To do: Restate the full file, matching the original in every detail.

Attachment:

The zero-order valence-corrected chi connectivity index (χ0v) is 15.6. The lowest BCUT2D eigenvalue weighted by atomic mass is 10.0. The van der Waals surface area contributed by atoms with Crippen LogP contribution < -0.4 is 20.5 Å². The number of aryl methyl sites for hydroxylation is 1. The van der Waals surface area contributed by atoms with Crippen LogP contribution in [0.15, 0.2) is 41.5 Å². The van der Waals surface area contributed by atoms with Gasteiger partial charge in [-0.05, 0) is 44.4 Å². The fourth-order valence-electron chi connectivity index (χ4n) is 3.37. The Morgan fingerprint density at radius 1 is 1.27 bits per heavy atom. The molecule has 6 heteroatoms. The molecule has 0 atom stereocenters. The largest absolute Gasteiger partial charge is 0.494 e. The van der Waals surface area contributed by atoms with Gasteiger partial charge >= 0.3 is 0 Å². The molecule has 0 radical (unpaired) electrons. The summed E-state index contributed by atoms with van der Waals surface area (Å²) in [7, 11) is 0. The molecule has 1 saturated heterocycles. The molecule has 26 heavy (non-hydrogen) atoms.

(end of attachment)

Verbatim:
The zero-order valence-corrected chi connectivity index (χ0v) is 15.6. The lowest BCUT2D eigenvalue weighted by atomic mass is 10.0. The van der Waals surface area contributed by atoms with Crippen LogP contribution < -0.4 is 20.5 Å². The number of aryl methyl sites for hydroxylation is 1. The van der Waals surface area contributed by atoms with Crippen LogP contribution in [0.15, 0.2) is 41.5 Å². The van der Waals surface area contributed by atoms with Gasteiger partial charge in [-0.05, 0) is 44.4 Å². The fourth-order valence-electron chi connectivity index (χ4n) is 3.37. The Morgan fingerprint density at radius 1 is 1.27 bits per heavy atom. The molecule has 6 heteroatoms. The molecule has 0 atom stereocenters. The largest absolute Gasteiger partial charge is 0.494 e. The van der Waals surface area contributed by atoms with Gasteiger partial charge >= 0.3 is 0 Å². The molecule has 0 radical (unpaired) electrons. The summed E-state index contributed by atoms with van der Waals surface area (Å²) in [7, 11) is 0. The molecule has 1 saturated heterocycles. The molecule has 26 heavy (non-hydrogen) atoms.